As Zachar et al note, what was originally envisioned was a shift to a "more scientific basis of psychiatric classification" to take account of the aetiology of mental disorders (see eg. previous post). The paper suggests that any hope for a shift from descriptive to aetiologically-based diagnostic criteria had been largely abandoned by the time the workgroups were finally formed in 2008, not least because the human genome project had not produced candidate genes for mental disorders and there was more questioning about what neuroimaging could achieve.
Darrel Regier reports that DSM-5 leaders were not willing to delay publication, even though the National Institute of Mental Health (NIMH) were about to launch its experimental approach that became the Research Domain Criteria (RDoC) (see previous post). This was because of "what amounted to a resurrection of those very aspirations [that had initially motivated DSM-5]". If this was really the case, then DSM-5 had some foresight, as speculation about neural circuits has gone overboard (see previous post) and Thomas Insel, the previous NIMH director, in my view led NIMH completely 'off beam' with RDoC and so-called precision medicine (see another previous post).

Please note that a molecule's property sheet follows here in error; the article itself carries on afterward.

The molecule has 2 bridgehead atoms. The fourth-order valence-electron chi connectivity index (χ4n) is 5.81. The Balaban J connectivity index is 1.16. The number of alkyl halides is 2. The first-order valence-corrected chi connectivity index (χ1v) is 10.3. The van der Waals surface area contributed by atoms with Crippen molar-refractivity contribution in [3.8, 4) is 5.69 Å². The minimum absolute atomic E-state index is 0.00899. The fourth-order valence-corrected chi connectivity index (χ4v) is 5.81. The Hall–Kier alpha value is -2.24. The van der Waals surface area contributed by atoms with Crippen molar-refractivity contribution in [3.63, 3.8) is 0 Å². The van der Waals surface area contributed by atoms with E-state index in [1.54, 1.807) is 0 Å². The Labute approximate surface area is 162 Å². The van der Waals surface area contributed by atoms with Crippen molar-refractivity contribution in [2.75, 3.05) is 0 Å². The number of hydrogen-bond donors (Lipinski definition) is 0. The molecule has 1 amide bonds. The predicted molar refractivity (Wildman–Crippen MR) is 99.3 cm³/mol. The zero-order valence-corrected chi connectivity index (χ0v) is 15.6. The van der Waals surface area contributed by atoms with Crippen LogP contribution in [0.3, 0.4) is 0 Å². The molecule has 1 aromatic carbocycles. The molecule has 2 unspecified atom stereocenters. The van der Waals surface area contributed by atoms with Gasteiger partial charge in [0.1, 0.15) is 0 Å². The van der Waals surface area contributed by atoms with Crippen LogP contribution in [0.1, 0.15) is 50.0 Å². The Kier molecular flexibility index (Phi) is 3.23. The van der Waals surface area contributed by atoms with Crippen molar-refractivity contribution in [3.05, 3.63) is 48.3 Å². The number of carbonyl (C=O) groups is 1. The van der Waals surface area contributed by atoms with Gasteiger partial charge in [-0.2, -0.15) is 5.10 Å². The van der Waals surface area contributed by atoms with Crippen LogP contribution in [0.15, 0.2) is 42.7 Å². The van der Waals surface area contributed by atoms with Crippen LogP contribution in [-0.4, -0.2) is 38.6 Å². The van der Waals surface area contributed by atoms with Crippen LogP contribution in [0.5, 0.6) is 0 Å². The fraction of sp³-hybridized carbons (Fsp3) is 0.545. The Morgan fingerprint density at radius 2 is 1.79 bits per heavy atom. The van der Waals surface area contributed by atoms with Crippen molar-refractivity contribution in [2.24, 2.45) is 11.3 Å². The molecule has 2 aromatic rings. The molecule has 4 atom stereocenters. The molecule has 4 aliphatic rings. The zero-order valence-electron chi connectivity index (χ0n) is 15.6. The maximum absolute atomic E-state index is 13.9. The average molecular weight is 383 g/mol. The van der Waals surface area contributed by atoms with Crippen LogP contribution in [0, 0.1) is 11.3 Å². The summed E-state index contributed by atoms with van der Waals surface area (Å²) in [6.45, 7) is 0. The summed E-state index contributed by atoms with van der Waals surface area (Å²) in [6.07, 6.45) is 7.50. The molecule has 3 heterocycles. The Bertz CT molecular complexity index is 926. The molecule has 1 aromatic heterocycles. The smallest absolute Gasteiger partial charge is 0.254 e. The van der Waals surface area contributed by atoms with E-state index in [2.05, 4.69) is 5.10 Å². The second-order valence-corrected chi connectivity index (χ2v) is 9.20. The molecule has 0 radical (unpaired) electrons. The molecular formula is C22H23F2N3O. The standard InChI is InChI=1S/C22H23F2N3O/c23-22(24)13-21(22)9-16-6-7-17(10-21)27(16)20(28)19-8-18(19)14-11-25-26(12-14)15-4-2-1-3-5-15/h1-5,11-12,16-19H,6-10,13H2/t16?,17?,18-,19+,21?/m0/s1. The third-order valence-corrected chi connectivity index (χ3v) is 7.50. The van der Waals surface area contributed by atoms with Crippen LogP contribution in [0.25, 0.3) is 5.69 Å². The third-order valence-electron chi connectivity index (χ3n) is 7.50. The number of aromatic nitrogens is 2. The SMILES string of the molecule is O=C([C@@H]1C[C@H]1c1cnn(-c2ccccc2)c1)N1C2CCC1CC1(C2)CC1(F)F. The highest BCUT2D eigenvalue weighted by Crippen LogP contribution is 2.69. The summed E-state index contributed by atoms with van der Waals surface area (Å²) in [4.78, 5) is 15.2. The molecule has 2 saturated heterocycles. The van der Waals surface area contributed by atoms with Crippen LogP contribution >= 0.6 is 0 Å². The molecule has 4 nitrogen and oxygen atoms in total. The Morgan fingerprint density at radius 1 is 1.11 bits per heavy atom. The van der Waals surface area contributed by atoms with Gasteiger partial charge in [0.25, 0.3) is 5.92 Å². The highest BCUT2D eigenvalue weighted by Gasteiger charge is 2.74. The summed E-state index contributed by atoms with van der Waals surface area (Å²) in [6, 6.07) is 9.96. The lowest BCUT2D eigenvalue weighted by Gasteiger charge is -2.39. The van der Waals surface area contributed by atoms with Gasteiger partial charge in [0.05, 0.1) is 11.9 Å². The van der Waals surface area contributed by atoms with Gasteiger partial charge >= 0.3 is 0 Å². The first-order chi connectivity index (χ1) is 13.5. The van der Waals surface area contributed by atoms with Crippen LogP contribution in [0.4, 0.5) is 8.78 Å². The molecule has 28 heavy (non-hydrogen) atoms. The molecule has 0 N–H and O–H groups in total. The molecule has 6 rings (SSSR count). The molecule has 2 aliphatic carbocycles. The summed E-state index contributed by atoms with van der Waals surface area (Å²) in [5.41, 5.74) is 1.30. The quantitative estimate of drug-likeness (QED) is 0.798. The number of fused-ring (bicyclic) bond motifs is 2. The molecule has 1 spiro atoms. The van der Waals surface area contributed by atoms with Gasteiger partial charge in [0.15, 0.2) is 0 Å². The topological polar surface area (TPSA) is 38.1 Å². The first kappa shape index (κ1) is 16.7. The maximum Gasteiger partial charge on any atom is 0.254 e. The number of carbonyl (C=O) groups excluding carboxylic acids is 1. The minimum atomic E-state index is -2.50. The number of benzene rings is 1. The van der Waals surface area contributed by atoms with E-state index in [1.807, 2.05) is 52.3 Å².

The paper suggests any decisions about changes were left to the workgroups. To give more direction to the process, BOT created an oversight committee in summer 2009. New guidelines accepted that “DSM-5 will not ‘in itself’ represent a paradigm shift, nor abandon the categorical system of classification, but will start a process that will lead to more useful ways of classifying and diagnosing disorders”. I’m not convinced it really did so, ending up merely with a tinkering with diagnostic criteria far short of the original misguided intentions. It would have been better if the time had been spent rethinking the basis of psychiatric classification (see eg. previous post).